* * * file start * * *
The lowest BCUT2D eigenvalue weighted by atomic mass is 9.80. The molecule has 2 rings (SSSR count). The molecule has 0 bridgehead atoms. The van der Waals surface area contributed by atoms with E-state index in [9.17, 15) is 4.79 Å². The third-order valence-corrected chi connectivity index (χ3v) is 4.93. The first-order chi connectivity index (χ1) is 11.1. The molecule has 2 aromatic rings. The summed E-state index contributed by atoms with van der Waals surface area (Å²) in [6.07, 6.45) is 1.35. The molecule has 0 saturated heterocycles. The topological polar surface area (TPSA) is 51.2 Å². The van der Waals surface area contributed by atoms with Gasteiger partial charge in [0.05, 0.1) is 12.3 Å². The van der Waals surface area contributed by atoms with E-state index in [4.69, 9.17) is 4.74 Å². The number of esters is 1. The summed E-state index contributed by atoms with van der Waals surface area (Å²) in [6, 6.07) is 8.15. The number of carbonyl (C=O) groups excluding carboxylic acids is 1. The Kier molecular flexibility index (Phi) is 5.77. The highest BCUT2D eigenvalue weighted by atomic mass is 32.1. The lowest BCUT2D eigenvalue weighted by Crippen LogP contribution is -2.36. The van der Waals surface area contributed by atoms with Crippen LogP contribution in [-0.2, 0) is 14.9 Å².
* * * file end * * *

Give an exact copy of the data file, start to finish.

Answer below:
The lowest BCUT2D eigenvalue weighted by atomic mass is 9.80. The molecule has 2 rings (SSSR count). The molecule has 0 bridgehead atoms. The van der Waals surface area contributed by atoms with E-state index in [9.17, 15) is 4.79 Å². The third-order valence-corrected chi connectivity index (χ3v) is 4.93. The first-order chi connectivity index (χ1) is 11.1. The molecule has 2 aromatic rings. The summed E-state index contributed by atoms with van der Waals surface area (Å²) in [6.07, 6.45) is 1.35. The molecule has 0 saturated heterocycles. The topological polar surface area (TPSA) is 51.2 Å². The van der Waals surface area contributed by atoms with Gasteiger partial charge in [0.05, 0.1) is 12.3 Å². The van der Waals surface area contributed by atoms with E-state index in [4.69, 9.17) is 4.74 Å². The number of esters is 1. The summed E-state index contributed by atoms with van der Waals surface area (Å²) in [6, 6.07) is 8.15. The number of carbonyl (C=O) groups excluding carboxylic acids is 1. The Kier molecular flexibility index (Phi) is 5.77. The highest BCUT2D eigenvalue weighted by atomic mass is 32.1. The lowest BCUT2D eigenvalue weighted by Crippen LogP contribution is -2.36. The van der Waals surface area contributed by atoms with Crippen LogP contribution in [-0.2, 0) is 14.9 Å².